U.S. should take its share of responsibility on COVID-19
Updated 15:52, 06-Mar-2020
Sun Chenghao and Li Zhuyun

Editor's note: Sun Chenghao is a Beijing-based assistant research professor at the Institute of American Studies under the China Institutes of Contemporary International Relations; Li Zhuyun is a venture capitalist and former scientist at Novartis. The article reflects the authors' opinion and not necessarily the views of CGTN.

According to Johns Hopkins University, at least 232 cases of COVID-19 have been confirmed across the U.S. as of Friday. As the number of confirmed cases continues to rise, the U.S. health care system will face a serious test when the whole country is still not well-prepared to handle the outbreak.

China has been making considerable efforts to fight the COVID-19 epidemic by implementing stringent quarantine rules nationwide and sending military doctors to support the medical demands in the infected areas of Hubei Province. The COVID-19 outbreak in China has been under control, and there is no rapid increase in new cases.

The Donald Trump administration is adopting mitigation plans as former President Barack Obama did during the H1N1 swine flu outbreak in 2009. It is more than challenging for the U.S. to take a similar strategy following China's example.

First, even though quarantine has proven to be the most effective way to control the new COVID-19 outbreak, containment measures require organizational capabilities from a government and citizens' full commitment at the state, county, and community level. Democracy in the U.S. means procrastination and endless decision-making and policy implementation processes.

Second, medical masks are widely used to prevent disease transmission in China. However, 50 percent of the global mask production is from Chinese factories and logistical capacity has been dramatically affected by the current epidemic situation. According to estimates by the U.S. Health and Human Services (HHS), U.S. medical workers will need 3.5 billion face masks if the COVID-19 reaches pandemic status, though the country only has one percent of that number. It seems that to claim that there's no need for Americans to buy masks to avoid panic spreading in the U.S. is the only solution, as U.S. Vice President Mike Pence stated at a White House press briefing.

Vice President Mike Pence (R), accompanied by Health and Human Services Secretary Alex Azar, speaks during a coronavirus task force meeting at the Department of Health and Human Services, in Washington, U.S., February 27, 2020. /AP

Vice President Mike Pence (R), accompanied by Health and Human Services Secretary Alex Azar, speaks during a coronavirus task force meeting at the Department of Health and Human Services, in Washington, U.S., February 27, 2020. /AP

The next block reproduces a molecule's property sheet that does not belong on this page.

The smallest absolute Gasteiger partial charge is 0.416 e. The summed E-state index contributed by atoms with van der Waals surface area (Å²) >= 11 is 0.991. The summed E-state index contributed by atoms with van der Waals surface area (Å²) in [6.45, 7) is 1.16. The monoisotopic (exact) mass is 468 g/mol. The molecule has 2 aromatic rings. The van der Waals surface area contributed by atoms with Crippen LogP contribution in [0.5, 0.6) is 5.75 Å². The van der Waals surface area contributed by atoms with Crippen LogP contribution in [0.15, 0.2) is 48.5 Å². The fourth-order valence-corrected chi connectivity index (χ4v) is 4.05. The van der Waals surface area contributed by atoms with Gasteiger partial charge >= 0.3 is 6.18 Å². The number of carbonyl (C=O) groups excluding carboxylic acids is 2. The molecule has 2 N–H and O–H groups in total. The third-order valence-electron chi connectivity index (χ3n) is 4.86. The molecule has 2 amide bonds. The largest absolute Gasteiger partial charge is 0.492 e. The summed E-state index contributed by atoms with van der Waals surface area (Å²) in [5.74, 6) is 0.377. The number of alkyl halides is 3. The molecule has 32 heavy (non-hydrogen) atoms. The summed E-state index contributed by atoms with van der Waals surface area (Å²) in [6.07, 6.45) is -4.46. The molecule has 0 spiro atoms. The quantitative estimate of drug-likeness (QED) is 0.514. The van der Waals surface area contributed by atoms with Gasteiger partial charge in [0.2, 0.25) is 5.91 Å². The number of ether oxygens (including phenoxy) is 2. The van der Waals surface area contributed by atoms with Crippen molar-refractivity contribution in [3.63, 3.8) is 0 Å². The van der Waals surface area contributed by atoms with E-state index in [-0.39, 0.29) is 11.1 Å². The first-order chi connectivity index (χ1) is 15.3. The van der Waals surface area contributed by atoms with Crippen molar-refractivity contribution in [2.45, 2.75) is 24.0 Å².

According to several studies, the COVID-19 is highly contagious, and asymptomatic cases only make the prevention process trickier.

In a letter to the U.S. vice president and the HHS secretary on how to optimize coronavirus disease control, a group of physicians suggested improving disease preventive capacities and designate hospitals and emergency rooms in large cities as specialized care hospitals or emergency rooms for COVID-19 cases. It is fundamental to take proactive actions such as setting up surveillance detection, early diagnostics, immediate case isolation and rigorous tracking of close contacts.

However, the U.S. government is intentionally ignoring the facts from the World Health Organization (WHO) and China's valuable experience. President Trump downplayed worries by telling Fox News it is his "hunch" that the mortality rate was "way under 1 percent" even though the WHO estimated it is 3.4 percent globally, higher than that of seasonal influenza.

Ignoring facts and advice will not make the situation better. As the most powerful country in the world, America should take its due responsibility in this global fight against the new virus.

It is now time for countries to strengthen the connections of global supply chains. China accounted for over 30 percent of the world's production output last year, the temporary shutdown of factories and suspension of flights and trains have already affected world manufacturing supply chains. Since over 80 countries have reported infection cases, a further slowdown of logistics is expected. Nations should work together to minimize the impact on such disruptions on production and trade, as demand in necessities is surging along with fear.

Both China and the U.S. should continue to cooperate in early detection and development of specific medicines and vaccines. Despite the difference between the two countries, the U.S. should consider the emergency management method advised by China. It is not about arguing and smearing, but joining this battle against a threat to all of humankind.

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